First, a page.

Any cancer diagnosis can come as a shock, but thankfully, for many people, the disease is no longer a death sentence. Bowel cancer survival rates in the UK have more than doubled in the last 40 years – up from 45% to 75% in adults overall. If you are diagnosed with bowel cancer this year, you are 7% more likely to survive than you would have been in 2012.
It is part of a downward trend for most cancers, with the exception of pancreatic and lung cancer in women, which continues to rise.
However, the positive headlines are no reason for complacency and as bowel specialists we would urge everyone to be aware of what they can do to prevent themselves from developing cancer of the bowel and of the importance of attending for regular screening when it is offered, or if you fall into a high risk group.
3 June was Cancer Survivors Day where so to mark the day, we are looking specifically at the current statistics related to bowel cancer survival.
Although declining mortality rates are something to be welcomed, it is worth remembering that everyone is different and there is no guarantee that your condition would follow the same pattern as the majority.
On the same note, in some cases people survive far beyond what the average expectation is.
There are some distinct differences in bowel cancer survival rates according to how old you are and how far advanced the cancer is when it is detected.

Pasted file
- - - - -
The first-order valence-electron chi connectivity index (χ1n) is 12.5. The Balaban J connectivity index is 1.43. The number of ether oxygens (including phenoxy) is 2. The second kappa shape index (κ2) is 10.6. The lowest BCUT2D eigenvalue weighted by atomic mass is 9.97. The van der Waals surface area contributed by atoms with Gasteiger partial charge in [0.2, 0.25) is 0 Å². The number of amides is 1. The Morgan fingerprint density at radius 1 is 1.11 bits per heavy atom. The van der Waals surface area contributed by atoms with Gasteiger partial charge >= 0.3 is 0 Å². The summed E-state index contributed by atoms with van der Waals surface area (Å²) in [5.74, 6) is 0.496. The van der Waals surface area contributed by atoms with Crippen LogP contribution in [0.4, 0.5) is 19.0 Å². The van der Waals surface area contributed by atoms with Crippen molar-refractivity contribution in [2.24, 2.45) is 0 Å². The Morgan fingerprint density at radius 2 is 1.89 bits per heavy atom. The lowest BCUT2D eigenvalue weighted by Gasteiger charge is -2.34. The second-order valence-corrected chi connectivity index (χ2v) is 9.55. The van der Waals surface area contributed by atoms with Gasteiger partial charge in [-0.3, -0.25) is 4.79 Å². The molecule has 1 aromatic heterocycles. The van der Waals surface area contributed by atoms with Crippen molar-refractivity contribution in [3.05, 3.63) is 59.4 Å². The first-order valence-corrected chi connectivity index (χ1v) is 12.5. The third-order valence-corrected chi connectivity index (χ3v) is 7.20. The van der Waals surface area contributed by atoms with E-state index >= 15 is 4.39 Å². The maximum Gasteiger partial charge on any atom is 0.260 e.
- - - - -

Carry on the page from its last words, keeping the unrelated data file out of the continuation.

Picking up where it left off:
Essentially, the younger you are the more likely you are to survive the disease.
- 15-39-year olds have a survival rate of 69%.
- This falls off to around 65% in 40-49-year olds.
- It continues to fall until the ages of 50-59 in women and 60-69 in men and women when survival rates increase slightly. The 60-69 year age bracket is when which national cancer screening programmes take effect.
- By the age of 80-89, only 46% of people who are diagnosed with bowel cancer are likely to survive.
This chart is provided by Cancer Research UK and shows survival rate statistics by age, for both men and women.
Stage 1 bowel cancer survival rates are more than 95% for both men and women, whereas by the time it reaches Stage 4, survival rates are just over 40% for men and around 35% for women.
That is why screening is so important.
It can pick up early traces of cancer, sometimes even before there are any symptoms.
Currently, 60% of people who are invited for bowel cancer screening complete the test. If this was around 75% – the same sort of level as screening for breast and cervical cancer – another million people would have the chance of preventing early stage bowel cancer from developing.
You can help yourself by being aware of the symptoms of possible bowel cancer to look out for. These include:
- changes in bowel habit
- loose bowel movements or diarrhoea
- blood in the poo
- abdominal pain
- shortness of breath or fatigue
- low blood count or anaemia
- a history of colon polyps
- family history of colon cancer.
- know the symptoms to look out for
- stop smoking
- maintain a healthy weight
- cut down on alcohol
- eat a healthy balanced diet rich in fibre
- avoid too much red meat and processed meat (bacon, ham, salami)